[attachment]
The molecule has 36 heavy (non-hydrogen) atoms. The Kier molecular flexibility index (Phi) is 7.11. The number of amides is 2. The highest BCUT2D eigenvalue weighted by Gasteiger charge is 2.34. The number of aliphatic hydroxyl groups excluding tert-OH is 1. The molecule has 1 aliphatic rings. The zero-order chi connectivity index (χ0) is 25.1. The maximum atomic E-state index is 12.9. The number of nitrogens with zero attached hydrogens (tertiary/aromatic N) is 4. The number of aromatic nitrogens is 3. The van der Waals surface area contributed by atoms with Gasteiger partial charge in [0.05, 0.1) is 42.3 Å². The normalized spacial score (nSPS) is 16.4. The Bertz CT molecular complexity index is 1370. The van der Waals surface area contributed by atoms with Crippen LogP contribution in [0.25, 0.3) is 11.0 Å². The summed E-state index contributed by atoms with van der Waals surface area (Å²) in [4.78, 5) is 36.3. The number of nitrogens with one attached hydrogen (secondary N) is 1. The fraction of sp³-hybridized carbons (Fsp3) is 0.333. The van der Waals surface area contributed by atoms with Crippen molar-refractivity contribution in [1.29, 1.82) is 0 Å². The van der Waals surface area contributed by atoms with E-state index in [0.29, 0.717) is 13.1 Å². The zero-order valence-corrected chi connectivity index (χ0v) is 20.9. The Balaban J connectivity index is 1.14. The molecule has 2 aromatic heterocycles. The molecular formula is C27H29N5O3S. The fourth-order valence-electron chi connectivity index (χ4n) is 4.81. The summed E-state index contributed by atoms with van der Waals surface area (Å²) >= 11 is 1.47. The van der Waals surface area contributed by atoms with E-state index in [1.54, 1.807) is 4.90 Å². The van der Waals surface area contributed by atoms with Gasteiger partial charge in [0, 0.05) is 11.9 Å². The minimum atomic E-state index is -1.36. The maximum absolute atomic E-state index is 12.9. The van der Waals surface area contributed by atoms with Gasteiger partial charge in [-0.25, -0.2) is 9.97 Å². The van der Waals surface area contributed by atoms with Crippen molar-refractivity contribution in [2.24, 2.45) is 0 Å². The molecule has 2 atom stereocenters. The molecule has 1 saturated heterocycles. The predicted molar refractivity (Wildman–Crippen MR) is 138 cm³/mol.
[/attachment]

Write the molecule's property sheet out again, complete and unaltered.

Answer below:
The molecule has 36 heavy (non-hydrogen) atoms. The Kier molecular flexibility index (Phi) is 7.11. The number of amides is 2. The highest BCUT2D eigenvalue weighted by Gasteiger charge is 2.34. The number of aliphatic hydroxyl groups excluding tert-OH is 1. The molecule has 1 aliphatic rings. The zero-order chi connectivity index (χ0) is 25.1. The maximum atomic E-state index is 12.9. The number of nitrogens with zero attached hydrogens (tertiary/aromatic N) is 4. The number of aromatic nitrogens is 3. The van der Waals surface area contributed by atoms with Gasteiger partial charge in [0.05, 0.1) is 42.3 Å². The normalized spacial score (nSPS) is 16.4. The Bertz CT molecular complexity index is 1370. The van der Waals surface area contributed by atoms with Crippen LogP contribution in [0.25, 0.3) is 11.0 Å². The summed E-state index contributed by atoms with van der Waals surface area (Å²) in [4.78, 5) is 36.3. The number of nitrogens with one attached hydrogen (secondary N) is 1. The fraction of sp³-hybridized carbons (Fsp3) is 0.333. The van der Waals surface area contributed by atoms with Crippen molar-refractivity contribution in [1.29, 1.82) is 0 Å². The van der Waals surface area contributed by atoms with E-state index in [0.29, 0.717) is 13.1 Å². The zero-order valence-corrected chi connectivity index (χ0v) is 20.9. The Balaban J connectivity index is 1.14. The molecule has 2 aromatic heterocycles. The molecular formula is C27H29N5O3S. The fourth-order valence-electron chi connectivity index (χ4n) is 4.81. The summed E-state index contributed by atoms with van der Waals surface area (Å²) >= 11 is 1.47. The van der Waals surface area contributed by atoms with E-state index in [1.54, 1.807) is 4.90 Å². The van der Waals surface area contributed by atoms with Gasteiger partial charge in [0, 0.05) is 11.9 Å². The minimum atomic E-state index is -1.36. The maximum absolute atomic E-state index is 12.9. The van der Waals surface area contributed by atoms with Gasteiger partial charge in [-0.25, -0.2) is 9.97 Å². The van der Waals surface area contributed by atoms with Crippen molar-refractivity contribution in [2.24, 2.45) is 0 Å². The molecule has 2 atom stereocenters. The molecule has 1 saturated heterocycles. The predicted molar refractivity (Wildman–Crippen MR) is 138 cm³/mol.